You wonder if they’re actually staying in touch or they’re liking yours so you’ll like theirs back.

H: I totally feel that vibe of “what is the intention”? Like, why does one thing work and one thing doesn’t, what’s the personal connection? I’m finding with my new outlook on it, I’m shifting the focus. I’m just going to do my thing on social media and just try to not even look at the details. The details complicate things. I’ll start looking at it and analyzing.

It’s almost hard not to.

H: Oh, it’s super hard not to, but I think the only way that I can use social media is just putting stuff out there and moving on quick. It’s actually interesting, I mean I haven’t had Instagram in six months and I just got it back a few weeks ago.  We were on tour, I had all these pictures, and I wanted to have some fun, and now I’m actually insanely active, posting mad photos all the time! Posting more often has gotten me to where I don’t care as much anymore. I say, “here, snap it, post it, move on.”  I know it’s different because I’m a musician, and it’s easier because I can say I’m promoting myself and this is my career, and I can make it make sense for me in that way. If I was doing something else, I think I would have a harder time just, rocking my vibe, because I would feel self-conscious.

Self-conscious putting yourself on display?

H: But really, what’s wrong with that too? People should be proud of who they are. Everyone does cool stuff and everyone should be celebrated for doing their cool things.

DcEDtyj.jpgHarley Alexander (Photographed)


We noticed Harland was recorded at your Nana’s chalet in Quebec. What importance does that place hold for you, and is that actually Harland?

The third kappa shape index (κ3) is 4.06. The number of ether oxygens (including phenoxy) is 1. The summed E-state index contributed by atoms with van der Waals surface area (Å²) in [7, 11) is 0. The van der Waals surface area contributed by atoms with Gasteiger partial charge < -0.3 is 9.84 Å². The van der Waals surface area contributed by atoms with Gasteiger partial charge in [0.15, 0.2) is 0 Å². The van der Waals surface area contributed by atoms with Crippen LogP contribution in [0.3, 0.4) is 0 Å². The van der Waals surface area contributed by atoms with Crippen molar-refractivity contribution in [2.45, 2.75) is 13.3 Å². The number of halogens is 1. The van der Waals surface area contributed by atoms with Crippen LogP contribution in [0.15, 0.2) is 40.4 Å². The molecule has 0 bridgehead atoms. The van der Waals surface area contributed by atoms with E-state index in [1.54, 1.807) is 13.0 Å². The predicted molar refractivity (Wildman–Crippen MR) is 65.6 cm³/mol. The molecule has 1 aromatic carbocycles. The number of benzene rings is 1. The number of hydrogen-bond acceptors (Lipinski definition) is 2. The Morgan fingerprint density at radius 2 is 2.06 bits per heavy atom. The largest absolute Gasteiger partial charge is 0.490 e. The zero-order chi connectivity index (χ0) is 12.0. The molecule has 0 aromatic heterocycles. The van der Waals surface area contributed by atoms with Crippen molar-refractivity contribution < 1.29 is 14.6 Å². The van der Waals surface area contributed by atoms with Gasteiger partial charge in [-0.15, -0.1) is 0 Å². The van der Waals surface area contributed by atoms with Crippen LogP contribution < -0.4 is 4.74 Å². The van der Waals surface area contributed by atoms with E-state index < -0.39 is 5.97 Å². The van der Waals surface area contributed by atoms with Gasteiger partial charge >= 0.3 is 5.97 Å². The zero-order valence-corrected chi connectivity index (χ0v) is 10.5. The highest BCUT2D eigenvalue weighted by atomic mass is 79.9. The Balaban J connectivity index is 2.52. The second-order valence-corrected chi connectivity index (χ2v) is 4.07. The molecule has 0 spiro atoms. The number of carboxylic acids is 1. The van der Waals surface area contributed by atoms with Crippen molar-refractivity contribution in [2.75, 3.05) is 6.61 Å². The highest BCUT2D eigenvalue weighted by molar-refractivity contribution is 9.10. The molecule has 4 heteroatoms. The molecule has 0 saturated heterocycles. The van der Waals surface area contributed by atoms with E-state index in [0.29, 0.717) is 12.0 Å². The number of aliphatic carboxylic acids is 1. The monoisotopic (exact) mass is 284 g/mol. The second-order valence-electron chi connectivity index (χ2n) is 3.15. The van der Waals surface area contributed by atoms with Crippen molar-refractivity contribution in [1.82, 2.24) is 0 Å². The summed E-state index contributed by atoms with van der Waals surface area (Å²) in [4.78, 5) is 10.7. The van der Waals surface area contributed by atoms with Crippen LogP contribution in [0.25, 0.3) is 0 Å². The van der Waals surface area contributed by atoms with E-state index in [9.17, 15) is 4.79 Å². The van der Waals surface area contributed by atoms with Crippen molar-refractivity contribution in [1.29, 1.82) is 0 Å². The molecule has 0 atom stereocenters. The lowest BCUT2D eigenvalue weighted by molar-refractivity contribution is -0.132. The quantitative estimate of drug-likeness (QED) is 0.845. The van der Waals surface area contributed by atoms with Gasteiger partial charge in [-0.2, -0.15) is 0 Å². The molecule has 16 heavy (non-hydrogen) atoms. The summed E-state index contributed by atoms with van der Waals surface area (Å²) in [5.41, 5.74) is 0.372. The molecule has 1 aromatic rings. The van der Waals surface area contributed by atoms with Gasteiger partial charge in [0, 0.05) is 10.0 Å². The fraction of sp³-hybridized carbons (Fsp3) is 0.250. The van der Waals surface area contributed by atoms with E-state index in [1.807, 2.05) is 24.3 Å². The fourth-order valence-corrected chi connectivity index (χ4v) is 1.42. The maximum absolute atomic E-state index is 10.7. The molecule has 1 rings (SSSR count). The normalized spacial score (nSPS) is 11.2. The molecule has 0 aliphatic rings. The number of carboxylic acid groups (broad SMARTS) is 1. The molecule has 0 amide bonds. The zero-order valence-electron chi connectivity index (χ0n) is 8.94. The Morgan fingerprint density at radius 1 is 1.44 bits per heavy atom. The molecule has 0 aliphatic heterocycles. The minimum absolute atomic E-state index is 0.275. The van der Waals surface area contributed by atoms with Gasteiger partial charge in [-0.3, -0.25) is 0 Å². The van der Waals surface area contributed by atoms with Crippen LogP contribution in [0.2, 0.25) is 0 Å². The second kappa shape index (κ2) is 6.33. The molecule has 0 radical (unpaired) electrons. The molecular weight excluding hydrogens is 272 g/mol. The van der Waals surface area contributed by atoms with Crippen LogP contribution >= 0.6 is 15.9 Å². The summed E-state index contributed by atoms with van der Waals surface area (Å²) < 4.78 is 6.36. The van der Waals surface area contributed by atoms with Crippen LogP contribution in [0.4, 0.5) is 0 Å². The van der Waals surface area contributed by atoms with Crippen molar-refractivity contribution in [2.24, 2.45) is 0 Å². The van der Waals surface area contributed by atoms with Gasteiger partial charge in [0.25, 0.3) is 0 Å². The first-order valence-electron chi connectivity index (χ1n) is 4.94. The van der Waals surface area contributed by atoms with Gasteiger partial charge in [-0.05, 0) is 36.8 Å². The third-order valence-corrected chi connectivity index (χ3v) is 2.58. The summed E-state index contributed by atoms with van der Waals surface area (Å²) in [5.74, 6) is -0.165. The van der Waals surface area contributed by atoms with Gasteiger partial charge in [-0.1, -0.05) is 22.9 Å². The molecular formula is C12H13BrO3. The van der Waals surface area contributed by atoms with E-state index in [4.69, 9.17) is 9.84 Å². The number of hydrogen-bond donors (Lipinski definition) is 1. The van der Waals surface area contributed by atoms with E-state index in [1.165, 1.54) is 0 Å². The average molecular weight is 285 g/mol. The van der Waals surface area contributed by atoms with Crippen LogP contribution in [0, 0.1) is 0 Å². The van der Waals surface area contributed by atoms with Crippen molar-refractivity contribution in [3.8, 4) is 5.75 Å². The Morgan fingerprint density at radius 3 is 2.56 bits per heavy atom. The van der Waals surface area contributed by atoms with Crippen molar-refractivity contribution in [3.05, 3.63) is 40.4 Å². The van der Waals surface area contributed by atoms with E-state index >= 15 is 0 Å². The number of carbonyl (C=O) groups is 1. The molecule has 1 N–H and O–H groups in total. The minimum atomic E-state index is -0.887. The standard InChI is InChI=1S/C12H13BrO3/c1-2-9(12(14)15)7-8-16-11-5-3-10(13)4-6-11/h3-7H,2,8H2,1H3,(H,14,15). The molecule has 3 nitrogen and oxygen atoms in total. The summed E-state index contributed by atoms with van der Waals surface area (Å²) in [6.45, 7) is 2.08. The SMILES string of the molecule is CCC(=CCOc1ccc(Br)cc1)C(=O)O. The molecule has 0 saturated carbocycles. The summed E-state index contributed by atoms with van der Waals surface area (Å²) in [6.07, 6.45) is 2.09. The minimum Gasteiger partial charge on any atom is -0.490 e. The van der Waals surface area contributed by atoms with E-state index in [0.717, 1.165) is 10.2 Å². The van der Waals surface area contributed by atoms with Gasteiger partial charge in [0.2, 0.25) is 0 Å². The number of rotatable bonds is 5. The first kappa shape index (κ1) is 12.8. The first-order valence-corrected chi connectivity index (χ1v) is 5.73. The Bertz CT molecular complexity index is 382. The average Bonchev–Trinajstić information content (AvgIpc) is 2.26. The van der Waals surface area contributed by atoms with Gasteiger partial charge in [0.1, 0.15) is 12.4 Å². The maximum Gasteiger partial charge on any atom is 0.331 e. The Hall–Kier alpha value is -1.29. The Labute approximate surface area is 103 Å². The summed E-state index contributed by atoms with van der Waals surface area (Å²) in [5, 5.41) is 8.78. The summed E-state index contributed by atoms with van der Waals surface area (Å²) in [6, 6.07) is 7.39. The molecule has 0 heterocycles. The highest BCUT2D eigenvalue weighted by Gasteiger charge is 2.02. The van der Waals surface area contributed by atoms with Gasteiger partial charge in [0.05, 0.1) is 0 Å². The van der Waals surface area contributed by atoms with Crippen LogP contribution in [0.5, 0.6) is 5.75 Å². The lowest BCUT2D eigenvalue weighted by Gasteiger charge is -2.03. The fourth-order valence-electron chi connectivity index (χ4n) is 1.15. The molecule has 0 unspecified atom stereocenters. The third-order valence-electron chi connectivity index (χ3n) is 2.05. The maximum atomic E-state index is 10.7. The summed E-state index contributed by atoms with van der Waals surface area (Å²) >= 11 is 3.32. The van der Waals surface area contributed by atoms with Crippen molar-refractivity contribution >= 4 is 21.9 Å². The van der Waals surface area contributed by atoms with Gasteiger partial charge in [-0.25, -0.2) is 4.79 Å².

H: No.

Can you tell us about Harland?

H: You gotta look within… [laughs] Well, the name Harland is my full name. I go by Harley, but I also like to use Harland as a symbol, as this place that I’m welcoming people to. Really, the place is a more personal look at me, and the experience of listening to the album is getting to know me a little bit better. I thought it would be a nice thing to call the album because I wanted to make something that was more literal, or less veiled, than my previous stuff. I also thought it would be kind of cute, tying into this little adventure with the van.  The cottage is a very amazing place and I was happy to record there, and I don’t think it would’ve come out the same somewhere else. Harland is definitely not a concept that exists in the physical world.

Who did the album artwork for Harland?

H: That was an amazing artist in Halifax named Selina Latour.  She went to NSCAD. She’s an incredible person and a really incredible painter. I haven’t actually seen the real painting, but I will have it eventually. It’s a alot bigger than the tape, so I was hoping to put it on the vinyl.


Photo via Bandcamp

So, where can our readers go to listen to you guys?

H: is the best page because you can listen to all the records and check out tapes, t-shirts, and other cool stuff. That’s how I’m trying to make a livin’ so drop in there!

Thanks dudes!

H: Yeah, thank you!
B: Thanks so much!